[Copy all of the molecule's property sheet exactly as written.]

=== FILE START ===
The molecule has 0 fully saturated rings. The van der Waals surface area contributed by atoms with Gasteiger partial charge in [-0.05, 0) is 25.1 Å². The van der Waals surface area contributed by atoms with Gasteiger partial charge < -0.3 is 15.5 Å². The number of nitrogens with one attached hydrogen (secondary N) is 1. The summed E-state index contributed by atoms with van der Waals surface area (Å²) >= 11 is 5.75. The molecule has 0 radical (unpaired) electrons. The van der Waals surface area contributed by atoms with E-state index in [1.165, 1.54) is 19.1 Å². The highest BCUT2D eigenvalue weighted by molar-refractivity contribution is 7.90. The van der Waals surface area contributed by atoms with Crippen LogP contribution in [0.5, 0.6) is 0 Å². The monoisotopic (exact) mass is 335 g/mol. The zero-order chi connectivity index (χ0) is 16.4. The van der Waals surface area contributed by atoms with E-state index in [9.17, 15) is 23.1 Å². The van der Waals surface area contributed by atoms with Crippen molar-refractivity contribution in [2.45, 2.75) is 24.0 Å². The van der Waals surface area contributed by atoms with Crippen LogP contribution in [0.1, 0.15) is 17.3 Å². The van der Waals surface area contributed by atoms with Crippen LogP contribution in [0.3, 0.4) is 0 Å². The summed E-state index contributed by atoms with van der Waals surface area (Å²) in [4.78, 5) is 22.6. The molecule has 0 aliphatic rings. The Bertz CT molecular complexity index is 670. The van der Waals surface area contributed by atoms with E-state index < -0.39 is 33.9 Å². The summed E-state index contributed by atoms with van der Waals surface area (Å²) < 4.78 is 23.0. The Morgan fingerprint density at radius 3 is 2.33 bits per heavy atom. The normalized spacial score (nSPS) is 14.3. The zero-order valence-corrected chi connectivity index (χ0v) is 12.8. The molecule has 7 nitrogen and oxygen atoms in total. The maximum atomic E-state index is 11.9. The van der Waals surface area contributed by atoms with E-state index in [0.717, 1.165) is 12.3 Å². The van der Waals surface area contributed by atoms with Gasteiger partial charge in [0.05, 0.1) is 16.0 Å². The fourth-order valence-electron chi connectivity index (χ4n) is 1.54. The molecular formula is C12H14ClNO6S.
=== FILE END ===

The molecule has 0 fully saturated rings. The van der Waals surface area contributed by atoms with Gasteiger partial charge in [-0.05, 0) is 25.1 Å². The van der Waals surface area contributed by atoms with Gasteiger partial charge < -0.3 is 15.5 Å². The number of nitrogens with one attached hydrogen (secondary N) is 1. The summed E-state index contributed by atoms with van der Waals surface area (Å²) >= 11 is 5.75. The molecule has 0 radical (unpaired) electrons. The van der Waals surface area contributed by atoms with E-state index in [1.165, 1.54) is 19.1 Å². The highest BCUT2D eigenvalue weighted by molar-refractivity contribution is 7.90. The van der Waals surface area contributed by atoms with Crippen LogP contribution in [0.5, 0.6) is 0 Å². The monoisotopic (exact) mass is 335 g/mol. The zero-order chi connectivity index (χ0) is 16.4. The van der Waals surface area contributed by atoms with E-state index in [9.17, 15) is 23.1 Å². The van der Waals surface area contributed by atoms with Crippen molar-refractivity contribution in [2.45, 2.75) is 24.0 Å². The van der Waals surface area contributed by atoms with Crippen LogP contribution in [0.1, 0.15) is 17.3 Å². The van der Waals surface area contributed by atoms with Crippen LogP contribution in [0.3, 0.4) is 0 Å². The summed E-state index contributed by atoms with van der Waals surface area (Å²) in [4.78, 5) is 22.6. The molecule has 0 aliphatic rings. The Bertz CT molecular complexity index is 670. The van der Waals surface area contributed by atoms with E-state index < -0.39 is 33.9 Å². The summed E-state index contributed by atoms with van der Waals surface area (Å²) < 4.78 is 23.0. The Morgan fingerprint density at radius 3 is 2.33 bits per heavy atom. The normalized spacial score (nSPS) is 14.3. The zero-order valence-corrected chi connectivity index (χ0v) is 12.8. The molecule has 7 nitrogen and oxygen atoms in total. The maximum atomic E-state index is 11.9. The van der Waals surface area contributed by atoms with E-state index in [0.717, 1.165) is 12.3 Å². The van der Waals surface area contributed by atoms with Gasteiger partial charge in [0.05, 0.1) is 16.0 Å². The fourth-order valence-electron chi connectivity index (χ4n) is 1.54. The molecular formula is C12H14ClNO6S.